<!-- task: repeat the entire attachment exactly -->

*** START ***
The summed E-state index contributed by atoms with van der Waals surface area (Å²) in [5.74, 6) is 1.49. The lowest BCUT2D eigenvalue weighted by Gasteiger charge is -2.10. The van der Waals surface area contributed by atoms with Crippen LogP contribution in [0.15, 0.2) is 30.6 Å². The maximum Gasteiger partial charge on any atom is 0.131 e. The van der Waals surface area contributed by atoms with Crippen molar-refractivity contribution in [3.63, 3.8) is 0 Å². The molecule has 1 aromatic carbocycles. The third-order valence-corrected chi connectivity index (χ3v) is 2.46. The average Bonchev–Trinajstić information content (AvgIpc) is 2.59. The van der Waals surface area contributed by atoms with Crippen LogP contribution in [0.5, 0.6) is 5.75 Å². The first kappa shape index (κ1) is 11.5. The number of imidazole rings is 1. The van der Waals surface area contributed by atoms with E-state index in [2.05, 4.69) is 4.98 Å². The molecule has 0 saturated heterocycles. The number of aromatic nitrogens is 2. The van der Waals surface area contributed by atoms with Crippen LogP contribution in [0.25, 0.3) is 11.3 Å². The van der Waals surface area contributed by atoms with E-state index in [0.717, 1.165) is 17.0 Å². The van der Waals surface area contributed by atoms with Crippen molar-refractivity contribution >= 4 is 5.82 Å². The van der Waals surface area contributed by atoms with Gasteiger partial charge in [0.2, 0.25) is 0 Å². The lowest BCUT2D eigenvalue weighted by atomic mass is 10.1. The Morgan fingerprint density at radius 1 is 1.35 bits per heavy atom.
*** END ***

The summed E-state index contributed by atoms with van der Waals surface area (Å²) in [5.74, 6) is 1.49. The lowest BCUT2D eigenvalue weighted by Gasteiger charge is -2.10. The van der Waals surface area contributed by atoms with Crippen LogP contribution in [0.15, 0.2) is 30.6 Å². The maximum Gasteiger partial charge on any atom is 0.131 e. The van der Waals surface area contributed by atoms with Crippen molar-refractivity contribution in [3.63, 3.8) is 0 Å². The molecule has 1 aromatic carbocycles. The third-order valence-corrected chi connectivity index (χ3v) is 2.46. The average Bonchev–Trinajstić information content (AvgIpc) is 2.59. The van der Waals surface area contributed by atoms with Crippen LogP contribution in [0.5, 0.6) is 5.75 Å². The first kappa shape index (κ1) is 11.5. The number of imidazole rings is 1. The van der Waals surface area contributed by atoms with E-state index in [2.05, 4.69) is 4.98 Å². The molecule has 0 saturated heterocycles. The number of aromatic nitrogens is 2. The van der Waals surface area contributed by atoms with Crippen LogP contribution in [0.25, 0.3) is 11.3 Å². The van der Waals surface area contributed by atoms with E-state index in [0.717, 1.165) is 17.0 Å². The van der Waals surface area contributed by atoms with Crippen molar-refractivity contribution >= 4 is 5.82 Å². The van der Waals surface area contributed by atoms with Gasteiger partial charge in [0.2, 0.25) is 0 Å². The lowest BCUT2D eigenvalue weighted by atomic mass is 10.1. The Morgan fingerprint density at radius 1 is 1.35 bits per heavy atom.